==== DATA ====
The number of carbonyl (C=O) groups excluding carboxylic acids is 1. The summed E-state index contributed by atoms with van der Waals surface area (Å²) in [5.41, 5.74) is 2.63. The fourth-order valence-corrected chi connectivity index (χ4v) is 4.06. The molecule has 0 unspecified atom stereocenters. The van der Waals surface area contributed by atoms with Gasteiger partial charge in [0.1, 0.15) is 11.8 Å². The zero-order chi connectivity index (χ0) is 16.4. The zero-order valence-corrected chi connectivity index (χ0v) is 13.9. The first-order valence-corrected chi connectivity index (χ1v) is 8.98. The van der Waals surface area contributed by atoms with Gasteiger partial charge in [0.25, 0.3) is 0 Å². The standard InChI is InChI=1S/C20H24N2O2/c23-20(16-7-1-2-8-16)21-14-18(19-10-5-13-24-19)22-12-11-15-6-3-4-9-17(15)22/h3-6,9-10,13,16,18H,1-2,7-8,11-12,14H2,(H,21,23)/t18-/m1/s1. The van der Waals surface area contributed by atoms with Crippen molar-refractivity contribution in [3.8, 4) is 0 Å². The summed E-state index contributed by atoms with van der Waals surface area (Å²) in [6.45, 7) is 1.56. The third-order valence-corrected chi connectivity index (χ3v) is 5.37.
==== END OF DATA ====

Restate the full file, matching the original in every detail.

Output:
The number of carbonyl (C=O) groups excluding carboxylic acids is 1. The summed E-state index contributed by atoms with van der Waals surface area (Å²) in [5.41, 5.74) is 2.63. The fourth-order valence-corrected chi connectivity index (χ4v) is 4.06. The molecule has 0 unspecified atom stereocenters. The van der Waals surface area contributed by atoms with Gasteiger partial charge in [0.1, 0.15) is 11.8 Å². The zero-order chi connectivity index (χ0) is 16.4. The zero-order valence-corrected chi connectivity index (χ0v) is 13.9. The first-order valence-corrected chi connectivity index (χ1v) is 8.98. The van der Waals surface area contributed by atoms with Gasteiger partial charge in [0.25, 0.3) is 0 Å². The standard InChI is InChI=1S/C20H24N2O2/c23-20(16-7-1-2-8-16)21-14-18(19-10-5-13-24-19)22-12-11-15-6-3-4-9-17(15)22/h3-6,9-10,13,16,18H,1-2,7-8,11-12,14H2,(H,21,23)/t18-/m1/s1. The van der Waals surface area contributed by atoms with Crippen molar-refractivity contribution in [3.8, 4) is 0 Å². The summed E-state index contributed by atoms with van der Waals surface area (Å²) in [6.45, 7) is 1.56. The third-order valence-corrected chi connectivity index (χ3v) is 5.37.